Friday, September 4, 2009

Review of Anything But Typical by Nora Raleigh Baskin

Baskin, Nora Raleigh. Anything But Typical. Simon & Schuster, 2009.

12-year-old Jason is autistic, and there is no hiding the fact – when he gets upset, his hands fly around his face, he utters strange noises, and occasionally he even throws things, breaks things, or climbs under furniture. Even at the best of times, his responses to people and even his clothing (he likes to wear his belt cinched tightly around his waist, which pulls his pants up above his ankles) make it clear to everyone around him that he isn’t “typical.”

Jason is lucky to have a little brother who adores him, loving parents who try their hardest to understand and accept him, and a gift for writing short stories that he shares on the website Storyboard. He also has a rather stunning ability to understand himself, even if other people sometimes leave him a bit mystified, and this self-understanding is what constitutes both the strength and, for me, the off-putting aspect of this book.

We learn about his adverse reactions to stimuli like bright lights, loud noises, and frustrating or confusing situations not so much from his description of how he feels but from his description of how others react to his behavior. This has the excellent effect of demonstrating just how distanced Jason feels from the reasons for other people’s behavior – surely one of the hallmarks of his autism. However, his measured prose (he is a writer, after all) as he discusses yet another episode in which he inadvertently causes a scene distances us from Jason, as well; except for the fact that his reactions are extreme, it’s hard to understand how a certain situation has affected him so viscerally. I didn’t get a sense of his emotions as he reacts to a situation, and perhaps that’s the point – Jason can analyze himself and the world around him, but for him, emotions are more difficult to understand or describe.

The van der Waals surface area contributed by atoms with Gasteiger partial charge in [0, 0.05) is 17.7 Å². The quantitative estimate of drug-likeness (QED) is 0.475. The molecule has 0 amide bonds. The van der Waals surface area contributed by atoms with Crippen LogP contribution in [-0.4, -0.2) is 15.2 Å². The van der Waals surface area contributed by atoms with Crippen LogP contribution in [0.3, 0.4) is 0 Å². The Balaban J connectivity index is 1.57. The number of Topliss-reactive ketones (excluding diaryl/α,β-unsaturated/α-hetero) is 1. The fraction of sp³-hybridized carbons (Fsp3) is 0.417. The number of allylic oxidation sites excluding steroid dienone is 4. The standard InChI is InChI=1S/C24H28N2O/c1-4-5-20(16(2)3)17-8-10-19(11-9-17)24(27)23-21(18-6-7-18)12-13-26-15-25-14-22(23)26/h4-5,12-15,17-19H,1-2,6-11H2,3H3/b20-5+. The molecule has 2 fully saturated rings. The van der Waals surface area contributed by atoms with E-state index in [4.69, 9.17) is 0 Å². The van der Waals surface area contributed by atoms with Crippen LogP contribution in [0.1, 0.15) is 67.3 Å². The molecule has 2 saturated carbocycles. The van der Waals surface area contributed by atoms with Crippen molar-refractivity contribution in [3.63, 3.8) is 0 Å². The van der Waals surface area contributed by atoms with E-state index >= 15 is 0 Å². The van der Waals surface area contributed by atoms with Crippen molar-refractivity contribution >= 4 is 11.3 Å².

His relationship with his family is moving and wonderfully described, as is his frustration at and eventual acceptance of the fact that he cannot escape who he is, and I was quite relieved at the realistic outcome of his real-life meeting with a girl he met through Storyboard – but in the end, I couldn’t quite believe in Jason. Despite the outward symptoms of his autism, he simply comes across as way more insightful than any real 12-year-old boy. It makes for a fascinating and well-written book but also a slightly distancing one. And speaking of distancing, I think the cover art is not going to attract many kids - this is definitely a book that will have to be hand-sold and booktalked, as it will not spring off the shelves by itself.

Despite those quibbles, this is highly recommended for ages 10 to 14.

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